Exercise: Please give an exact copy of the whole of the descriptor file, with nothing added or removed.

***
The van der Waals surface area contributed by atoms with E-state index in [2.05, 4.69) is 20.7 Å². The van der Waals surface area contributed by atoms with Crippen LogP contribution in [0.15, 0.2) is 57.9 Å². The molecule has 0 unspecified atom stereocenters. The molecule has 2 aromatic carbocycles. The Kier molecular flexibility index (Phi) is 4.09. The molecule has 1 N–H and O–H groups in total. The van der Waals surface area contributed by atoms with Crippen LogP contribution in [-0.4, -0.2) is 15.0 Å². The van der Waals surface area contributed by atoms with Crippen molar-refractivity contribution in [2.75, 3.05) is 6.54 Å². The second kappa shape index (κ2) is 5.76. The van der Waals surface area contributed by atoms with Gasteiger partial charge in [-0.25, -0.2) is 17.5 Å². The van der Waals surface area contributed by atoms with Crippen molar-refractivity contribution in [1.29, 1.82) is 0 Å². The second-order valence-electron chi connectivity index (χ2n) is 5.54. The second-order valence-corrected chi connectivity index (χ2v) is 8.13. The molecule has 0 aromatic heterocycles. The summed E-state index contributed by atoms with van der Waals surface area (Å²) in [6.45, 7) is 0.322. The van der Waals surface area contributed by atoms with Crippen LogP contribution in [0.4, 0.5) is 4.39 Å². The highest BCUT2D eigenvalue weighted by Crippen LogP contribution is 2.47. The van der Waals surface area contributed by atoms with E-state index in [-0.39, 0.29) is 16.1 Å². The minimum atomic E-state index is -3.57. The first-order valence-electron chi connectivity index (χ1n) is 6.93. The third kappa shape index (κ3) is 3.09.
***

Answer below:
The van der Waals surface area contributed by atoms with E-state index in [2.05, 4.69) is 20.7 Å². The van der Waals surface area contributed by atoms with Crippen LogP contribution in [0.15, 0.2) is 57.9 Å². The molecule has 0 unspecified atom stereocenters. The molecule has 2 aromatic carbocycles. The Kier molecular flexibility index (Phi) is 4.09. The molecule has 1 N–H and O–H groups in total. The van der Waals surface area contributed by atoms with Crippen LogP contribution in [-0.4, -0.2) is 15.0 Å². The van der Waals surface area contributed by atoms with Crippen molar-refractivity contribution in [2.75, 3.05) is 6.54 Å². The second kappa shape index (κ2) is 5.76. The van der Waals surface area contributed by atoms with Gasteiger partial charge in [-0.25, -0.2) is 17.5 Å². The van der Waals surface area contributed by atoms with Crippen molar-refractivity contribution in [1.29, 1.82) is 0 Å². The second-order valence-electron chi connectivity index (χ2n) is 5.54. The second-order valence-corrected chi connectivity index (χ2v) is 8.13. The molecule has 0 aromatic heterocycles. The summed E-state index contributed by atoms with van der Waals surface area (Å²) in [6.45, 7) is 0.322. The van der Waals surface area contributed by atoms with Crippen LogP contribution in [0.4, 0.5) is 4.39 Å². The highest BCUT2D eigenvalue weighted by Crippen LogP contribution is 2.47. The van der Waals surface area contributed by atoms with E-state index in [-0.39, 0.29) is 16.1 Å². The minimum atomic E-state index is -3.57. The first-order valence-electron chi connectivity index (χ1n) is 6.93. The third kappa shape index (κ3) is 3.09.